In the woods just north of the house I grew up in lived a massive hemlock, about ten feet off the main trail. During winter the snow would pin its lower branches to the ground. If you tucked the collar of your coat up under your toque, you could sneak through the branches without getting too much snow down your back. Once inside those perimeter branches, you entered a different world. The frigid wind and cold was gone and the snow that made walking so difficult was less than an inch thick. Every time I walked that trail in the winter, I made sure to pause underneath that hemlock.
Trees have always fascinated me which is why I was quick to pick up German forester Peter Wohlleben’s book. The Hidden Life of Trees is interesting reading. Did you know that trees can feed nutrients to the stumps of their fallen comrades, keeping the stump alive for centuries? Did you know that trees communicate with each other, warning their neighbours of pests?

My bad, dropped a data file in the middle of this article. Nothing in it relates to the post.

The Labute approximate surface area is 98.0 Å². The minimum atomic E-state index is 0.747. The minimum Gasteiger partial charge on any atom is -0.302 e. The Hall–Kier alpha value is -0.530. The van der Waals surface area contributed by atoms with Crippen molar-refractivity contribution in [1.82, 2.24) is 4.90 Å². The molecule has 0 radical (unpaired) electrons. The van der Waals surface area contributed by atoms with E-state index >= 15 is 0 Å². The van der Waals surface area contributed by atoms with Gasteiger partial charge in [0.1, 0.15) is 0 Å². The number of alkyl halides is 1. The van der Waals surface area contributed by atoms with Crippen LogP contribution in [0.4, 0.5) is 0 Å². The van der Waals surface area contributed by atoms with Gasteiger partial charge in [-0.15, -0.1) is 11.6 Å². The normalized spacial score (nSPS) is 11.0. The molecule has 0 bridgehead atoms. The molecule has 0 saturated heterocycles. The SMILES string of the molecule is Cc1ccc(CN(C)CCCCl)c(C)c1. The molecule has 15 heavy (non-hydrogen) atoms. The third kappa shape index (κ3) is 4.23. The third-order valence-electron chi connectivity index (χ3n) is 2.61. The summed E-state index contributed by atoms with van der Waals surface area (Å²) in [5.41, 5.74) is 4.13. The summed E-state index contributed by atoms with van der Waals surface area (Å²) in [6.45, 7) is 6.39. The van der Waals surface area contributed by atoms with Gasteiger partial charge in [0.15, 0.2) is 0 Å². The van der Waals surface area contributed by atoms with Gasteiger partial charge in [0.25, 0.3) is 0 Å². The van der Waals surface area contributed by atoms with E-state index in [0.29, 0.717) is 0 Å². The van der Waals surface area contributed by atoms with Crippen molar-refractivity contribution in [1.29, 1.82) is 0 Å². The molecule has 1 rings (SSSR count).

Wohlleben convincing demonstrates that trees are far more complex organisms than we have understood. A fully functioning forest—forests that take five centuries to develop—are perfectly balanced examples of biodiversity.
Unfortunately, Wohlleben’s fascinating information and observations about the forests are mixed with overly anthropomorphic ideas. You get the impression that Wohlleben has spent a little too much time in the woods alone! The Hidden Life of Trees walks the fine line between research and romanticisation, falling too often into the latter.
Wohlleben, Peter. The Hidden Life of Trees: What They Feel, How They Communicate; Discoveries from a Secret World. Translated by Jane Billinghurst. Vancouver, BC: Greystone Books, 2015.